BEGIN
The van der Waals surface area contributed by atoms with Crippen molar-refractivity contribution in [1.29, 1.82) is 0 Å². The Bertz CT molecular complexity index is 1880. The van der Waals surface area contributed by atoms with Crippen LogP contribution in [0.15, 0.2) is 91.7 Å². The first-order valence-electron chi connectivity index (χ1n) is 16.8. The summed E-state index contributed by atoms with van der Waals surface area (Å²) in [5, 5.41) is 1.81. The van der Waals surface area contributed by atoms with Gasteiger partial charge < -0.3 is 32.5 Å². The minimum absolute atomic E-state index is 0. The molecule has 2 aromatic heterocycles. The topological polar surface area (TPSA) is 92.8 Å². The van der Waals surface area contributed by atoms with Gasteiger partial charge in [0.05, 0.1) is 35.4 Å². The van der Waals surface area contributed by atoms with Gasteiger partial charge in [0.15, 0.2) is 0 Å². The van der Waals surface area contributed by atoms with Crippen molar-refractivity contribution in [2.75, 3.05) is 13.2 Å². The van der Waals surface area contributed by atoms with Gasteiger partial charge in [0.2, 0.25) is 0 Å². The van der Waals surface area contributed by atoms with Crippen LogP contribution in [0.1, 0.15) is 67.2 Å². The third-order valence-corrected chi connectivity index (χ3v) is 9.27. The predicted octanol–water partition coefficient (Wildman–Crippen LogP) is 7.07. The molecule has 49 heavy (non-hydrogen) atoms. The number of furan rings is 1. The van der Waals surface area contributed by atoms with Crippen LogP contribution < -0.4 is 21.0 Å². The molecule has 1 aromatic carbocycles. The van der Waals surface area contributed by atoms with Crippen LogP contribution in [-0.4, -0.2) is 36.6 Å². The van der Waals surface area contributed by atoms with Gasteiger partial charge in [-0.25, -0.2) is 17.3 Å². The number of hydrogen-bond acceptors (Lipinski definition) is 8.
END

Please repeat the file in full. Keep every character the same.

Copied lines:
The van der Waals surface area contributed by atoms with Crippen molar-refractivity contribution in [1.29, 1.82) is 0 Å². The Bertz CT molecular complexity index is 1880. The van der Waals surface area contributed by atoms with Crippen LogP contribution in [0.15, 0.2) is 91.7 Å². The first-order valence-electron chi connectivity index (χ1n) is 16.8. The summed E-state index contributed by atoms with van der Waals surface area (Å²) in [5, 5.41) is 1.81. The van der Waals surface area contributed by atoms with Gasteiger partial charge < -0.3 is 32.5 Å². The minimum absolute atomic E-state index is 0. The molecule has 2 aromatic heterocycles. The topological polar surface area (TPSA) is 92.8 Å². The van der Waals surface area contributed by atoms with Gasteiger partial charge in [0.05, 0.1) is 35.4 Å². The van der Waals surface area contributed by atoms with Gasteiger partial charge in [0.15, 0.2) is 0 Å². The van der Waals surface area contributed by atoms with Crippen molar-refractivity contribution in [2.75, 3.05) is 13.2 Å². The van der Waals surface area contributed by atoms with Gasteiger partial charge in [0.2, 0.25) is 0 Å². The van der Waals surface area contributed by atoms with Crippen LogP contribution in [0.1, 0.15) is 67.2 Å². The third-order valence-corrected chi connectivity index (χ3v) is 9.27. The predicted octanol–water partition coefficient (Wildman–Crippen LogP) is 7.07. The molecule has 49 heavy (non-hydrogen) atoms. The number of furan rings is 1. The van der Waals surface area contributed by atoms with Crippen LogP contribution < -0.4 is 21.0 Å². The molecule has 1 aromatic carbocycles. The van der Waals surface area contributed by atoms with Crippen LogP contribution in [-0.4, -0.2) is 36.6 Å². The van der Waals surface area contributed by atoms with Gasteiger partial charge in [-0.25, -0.2) is 17.3 Å². The number of hydrogen-bond acceptors (Lipinski definition) is 8.